MBFWS: Love for art, design or money-making?

By Ria Eviee – A quirky dreaming avant-garde stylist who wants to inspire others through music, art and food.

Earlier this year I had the most amazing opportunity to go to the Mercedes-Benz Fashion Week Sydney (MBFWS) and it’s taken me a good month or so to think about how I was going to write about this event.

My expectations of the fashion show weekend were just like any other girl or guy who loves fashion. This, I thought, was an event truly fit for a fashion queen or king. I imagined all inside the MBFWS would be amazing and there for the taking…

The entrance was opened by a high glass door trimmed with intense white steel. As you approached closer, you could see a vibrant multi-coloured floral mural on the side wall that looked as though it was waving at you and beckoning you to come inside. My senses were taken in by the musky rose that filled the area, it smelt like you had walked into a freshly picked bed of roses.

My first impressions? WOW!

But wait, this was just the beginning.

As I walked around I realised there actually wasn’t much to show. Once you entered, on the right you had a high-matted concierge ticketing booth. Then walking 20 metres on you would be standing in between the tea garden on the left and an Oyster Bay pop up (I think it was Oyster Bay, I don’t really remember) on the right. Directly above me was the Mac studio which was empty and full of boxes and on the left was an entrance to a sitting fit for 50 odd people to listen to hair stylists, make-up artists and designers.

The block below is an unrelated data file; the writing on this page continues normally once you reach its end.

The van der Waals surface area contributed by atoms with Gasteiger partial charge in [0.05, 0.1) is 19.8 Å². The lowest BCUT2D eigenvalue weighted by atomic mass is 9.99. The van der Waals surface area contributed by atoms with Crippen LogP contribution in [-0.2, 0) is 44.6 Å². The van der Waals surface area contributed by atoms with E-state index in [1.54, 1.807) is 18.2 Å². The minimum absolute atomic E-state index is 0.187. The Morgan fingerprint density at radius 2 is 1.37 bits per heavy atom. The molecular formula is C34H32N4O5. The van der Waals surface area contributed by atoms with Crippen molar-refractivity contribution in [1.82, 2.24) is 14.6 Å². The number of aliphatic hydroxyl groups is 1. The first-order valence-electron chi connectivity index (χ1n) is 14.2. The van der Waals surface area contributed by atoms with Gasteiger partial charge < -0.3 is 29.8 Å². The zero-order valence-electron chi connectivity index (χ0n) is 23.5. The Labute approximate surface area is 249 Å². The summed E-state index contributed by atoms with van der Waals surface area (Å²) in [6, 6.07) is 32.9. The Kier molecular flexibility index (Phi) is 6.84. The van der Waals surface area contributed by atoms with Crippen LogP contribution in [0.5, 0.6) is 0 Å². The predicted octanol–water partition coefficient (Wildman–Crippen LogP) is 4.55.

That was it… The grand expectations of MBFWS were out the door for me. I do have to mention there was another area cut off by stern-looking security guards but you had to pay double for access. In the end I guess you just have to pay your way in this world of fashion and it got me thinking: What is the true meaning of fashion week?

According to Wikipedia, the MBFWS is about “showcasing the latest season collection from Australian and Asia Pacific Ocean. It is intended for retail buyers to buy forthcoming spring/summer collections”.

After going to the runway show the idea of having “season collections intended for retail” had minimal weight upon me. The majority of the designs (in my opinion) could not be considered as retail material.
Besides the collections of a couple of designers which had some real opportunities for occupancy in peoples’ wardrobes, the chances for the rest were zilch. The prices for these outfits were undoubtedly fit only for queens and kings and not for ordinary people.

Going to fashion week made me realise one thing: fashion has really become focused on ‘industry’ – the money-making machine. Did you know in May 2016, the retail industry earnings in Australia were $25,013.09 million.

Whatever happened to the smaller Australian designers who make handmade collections? How are they able to showcase their intrinsic artistic designs and compete with the commercial players in a highly competitive industry?

The MBFWS displayed the exclusivity of fashion shows. Small Australian designers do not get the same kind of opportunity to present their unique designs that express and expose them and their style.

Going to the MBFWS has made me more conscious of the designers I support. Do I want to support a commercial industry or do I want to help small boutique designers?

SO… I challenge you – before buying any clothes, shoes or accessories, think about who or what you are supporting. Are you choosing to support a person or an industry?


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